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Light Science for Kids

Light Science for Kids

 Light science is the study of light and how it behaves. Life on Earth could not exist without light. It is a source of energy, streaming out from a source in tiny little particles, and it also moves in waves. Because light is all around us, it can be easy to overlook it when studying science. But light can surprise you with the different ways it moves and behaves.

Light is radiant energy made up of electromagnetic waves, kind of like radio waves. The eye can see colors of light because of the special frequency of the electromagnetic waves, the way the waves vibrate. Light starts inside atoms, which absorb energy. When atoms absorb energy, the electrons inside the atoms begin moving around. This wild movement of the electrons causes the atoms to release the extra energy. This release of energy goes out from the atom in packets of light.

Light follows laws, so you can learn how light will behave. One law of light is that light always travels in a straight line. Light also moves extremely fast: 186,000 miles per second. Light that starts at the sun takes 8.5 minutes to travel down to Earth where people can see it. Light from the other nearest stars takes more than four years to reach the Earth because those stars are so far away. A light year describes the distance that light waves can travel in one year.

Optics is the study or science of light, which includes learning about how light behaves in different situations. Knowing that light will always take the fastest route between two objects makes it possible to control light in some cases. For example, you can control light and make shadows by blocking the straight line of light with an object that light won't pass through: Shining a flashlight onto the ground and placing a book between the beam of light and the ground will create a shadow.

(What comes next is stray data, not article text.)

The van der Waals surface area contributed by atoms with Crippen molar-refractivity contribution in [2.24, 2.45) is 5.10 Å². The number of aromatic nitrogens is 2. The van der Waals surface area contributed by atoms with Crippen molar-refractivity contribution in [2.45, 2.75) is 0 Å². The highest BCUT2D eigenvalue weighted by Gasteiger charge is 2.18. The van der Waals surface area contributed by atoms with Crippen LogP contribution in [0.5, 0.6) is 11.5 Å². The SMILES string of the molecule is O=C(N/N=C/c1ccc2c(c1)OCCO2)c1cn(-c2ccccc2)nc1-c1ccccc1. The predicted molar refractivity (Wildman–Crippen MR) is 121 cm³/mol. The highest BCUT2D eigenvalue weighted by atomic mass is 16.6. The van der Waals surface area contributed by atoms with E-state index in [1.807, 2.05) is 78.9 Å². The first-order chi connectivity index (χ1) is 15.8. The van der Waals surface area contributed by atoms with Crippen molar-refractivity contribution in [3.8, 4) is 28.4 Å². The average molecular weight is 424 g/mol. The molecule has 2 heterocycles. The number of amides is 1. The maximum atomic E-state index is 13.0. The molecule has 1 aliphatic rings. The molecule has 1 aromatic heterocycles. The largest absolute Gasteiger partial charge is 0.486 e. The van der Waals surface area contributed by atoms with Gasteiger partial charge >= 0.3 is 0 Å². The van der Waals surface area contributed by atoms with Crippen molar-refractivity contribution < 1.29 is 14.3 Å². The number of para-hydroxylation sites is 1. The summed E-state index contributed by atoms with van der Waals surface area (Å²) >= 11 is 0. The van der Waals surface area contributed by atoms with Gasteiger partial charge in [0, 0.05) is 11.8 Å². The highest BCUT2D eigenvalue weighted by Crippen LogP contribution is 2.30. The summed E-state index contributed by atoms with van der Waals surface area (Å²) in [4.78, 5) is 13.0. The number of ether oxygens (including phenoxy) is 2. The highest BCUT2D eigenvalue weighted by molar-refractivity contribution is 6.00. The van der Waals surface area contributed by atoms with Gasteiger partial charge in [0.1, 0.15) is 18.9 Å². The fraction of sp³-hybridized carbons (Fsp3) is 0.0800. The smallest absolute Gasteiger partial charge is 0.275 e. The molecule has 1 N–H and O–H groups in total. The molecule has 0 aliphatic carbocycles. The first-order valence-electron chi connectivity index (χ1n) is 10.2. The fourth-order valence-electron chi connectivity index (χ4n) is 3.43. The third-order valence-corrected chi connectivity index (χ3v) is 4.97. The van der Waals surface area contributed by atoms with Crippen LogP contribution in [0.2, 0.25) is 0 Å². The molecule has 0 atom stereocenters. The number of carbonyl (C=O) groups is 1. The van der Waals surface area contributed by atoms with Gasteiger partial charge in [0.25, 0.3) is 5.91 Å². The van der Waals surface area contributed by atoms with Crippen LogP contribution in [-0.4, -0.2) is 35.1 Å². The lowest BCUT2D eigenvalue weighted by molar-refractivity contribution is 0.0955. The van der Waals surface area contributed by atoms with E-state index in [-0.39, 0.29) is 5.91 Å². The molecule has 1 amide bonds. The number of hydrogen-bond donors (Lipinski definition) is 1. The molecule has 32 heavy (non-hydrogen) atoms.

The properties of light include its intensity or strength, direction, and the frequency of the wavelengths. Several different types of light exist. Visible light is the light that the human eye can see. Some animals can see types of light that humans cannot see, light traveling on different wavelengths. For example, some insects can see ultraviolet rays of light. Ultraviolet rays come from the sun, and they are invisible to humans. Infrared light has wavelengths that are too long for the human eye to see. Photons are the tiny little particles that make up waves of light. Because photons have no mass, they can travel very fast. Photons are special because they can behave as both particles and waves to make light visible.

Without light, you would not be able to see anything. It's possible to see objects because light waves bounce off of objects and hit the eye. From there, the eyes send signals to the brain, and the brain figures out what the eyes are seeing. This process happens instantaneously, so quickly you don't even realize it. Without light, life could not exist on Earth. Sunlight warms the planet to make it the right temperature for humans, animals, and plants to live. Sunlight also provides the energy that plants need to make their food, a process known as photosynthesis. Without photosynthesis, there wouldn't be food on Earth.